Domestic assault reported, offender still on scene. As he’s a regular, we know from his PNC entry that he suffers from XDRTB – eXtremely Drug Resistant TuBerculosis. Due to the obvious dangers, we won’t attend without face masks, which on a busy Saturday night, have to come from the nearest hospital. For some reason the ambulance that is also sent either can’t or won’t provide us with masks. Maybe it’s policy, maybe they just don’t have any spare, I don’t know. Thie issues caused by XDRTB are slowly becoming more and more common.

It’s an obscure piece of UK law, so obscure I can’t remember the act and section, but in addition to the Mental Health Act allowing qualified medical personnel to detain someone against their will for mental health treatment, there is a provision in UK law where suitably qualified medical staff can authorise hospital detention against their will of a patient with an infectious disease. The disease has to be sufficiently dangerous as to warrant it for public safety. I’ve only seen/heard of it twice so far, but it will happen more and more.

That’s the legal theory, the practice is two officers sat at the end of your bed, with masks on, and if you threaten to leave, they threaten to make you stay. No Tasers, sparks are risky in a high-oxygen environment, so the options are going hands on or walloping you with a baton. Sensible people would want to stay in hospital if seriously ill, but not all our customers are sensible.

Ongoing enquiries into a long term MISPER (missing person). He hasn’t been seen for a month, and it’s not looking good. No bank account movement, no sightings, no CCTV, no indication that he’s fallen out with anyone seriously, or had any reason to walk away from his life. His vehicle has been found, with no indication anyone other than him has been in it recently. Near where his vehicle was found is the last location his mobile phone connected to a phone mast, mysteriously a couple of weeks ago, it turned back on for about 1/2 hour, out in the countryside. A rapid search of the area round there couldn’t find it or him.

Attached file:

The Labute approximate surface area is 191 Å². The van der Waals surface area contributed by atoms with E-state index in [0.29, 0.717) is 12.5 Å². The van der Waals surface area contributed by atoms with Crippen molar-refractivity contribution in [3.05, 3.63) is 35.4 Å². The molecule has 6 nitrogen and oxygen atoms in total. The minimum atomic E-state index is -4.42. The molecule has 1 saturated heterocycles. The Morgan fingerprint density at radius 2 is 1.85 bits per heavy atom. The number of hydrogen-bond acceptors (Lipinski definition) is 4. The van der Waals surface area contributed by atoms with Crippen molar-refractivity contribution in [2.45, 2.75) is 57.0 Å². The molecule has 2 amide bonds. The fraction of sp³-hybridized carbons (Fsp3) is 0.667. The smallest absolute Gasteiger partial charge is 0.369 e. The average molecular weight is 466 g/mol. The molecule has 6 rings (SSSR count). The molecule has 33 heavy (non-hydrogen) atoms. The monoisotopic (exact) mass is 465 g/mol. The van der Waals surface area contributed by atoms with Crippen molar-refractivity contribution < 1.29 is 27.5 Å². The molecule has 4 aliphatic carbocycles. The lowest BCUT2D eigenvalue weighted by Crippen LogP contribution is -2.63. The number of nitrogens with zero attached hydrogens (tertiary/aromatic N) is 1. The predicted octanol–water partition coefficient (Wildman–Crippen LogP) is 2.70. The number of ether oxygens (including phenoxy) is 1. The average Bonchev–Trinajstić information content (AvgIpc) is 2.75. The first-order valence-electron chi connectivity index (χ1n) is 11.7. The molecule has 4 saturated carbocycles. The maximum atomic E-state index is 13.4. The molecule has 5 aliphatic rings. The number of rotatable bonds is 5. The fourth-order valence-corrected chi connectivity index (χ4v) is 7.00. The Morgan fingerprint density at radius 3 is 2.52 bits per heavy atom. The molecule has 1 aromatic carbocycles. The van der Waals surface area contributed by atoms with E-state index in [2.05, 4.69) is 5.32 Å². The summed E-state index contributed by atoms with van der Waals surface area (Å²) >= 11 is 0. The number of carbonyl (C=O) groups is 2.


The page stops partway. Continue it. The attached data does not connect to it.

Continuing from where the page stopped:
Plus the usual mayhem of Saturday night pub fights. I drove past one on the way home from lates a few weeks ago, lots of handbags at dawn and punches flying. I started to pull over to ring it in, then realised that as there were bouncers watching who were free to ring it in, no-one was trying their get away and I couldn’t see any bottles/glasses/pool cue’s/chairs etc being used as weapons, I simply didn’t care. We spend too much time protecting people who don’t get a choice in what happens to them for me to be concerned about those who do.

Mesocricetus Auratus

Many moons ago, I came a cropper putting a door in to get an ambulance crew to an old lady who had collapsed. BASH went the big red key into her door, SMASH went the door into the wall, TINKLE went the semi-circular glass panel in her door made of triangular segments of glass, one of which bounced out of the putty and fell pointy end first into the back of my calf as I continued through the door frame. She was fine and I bled like a stuck pig, ruining her carpet, and couldn’t feel my toes any more. Good job there was an ambulance outside.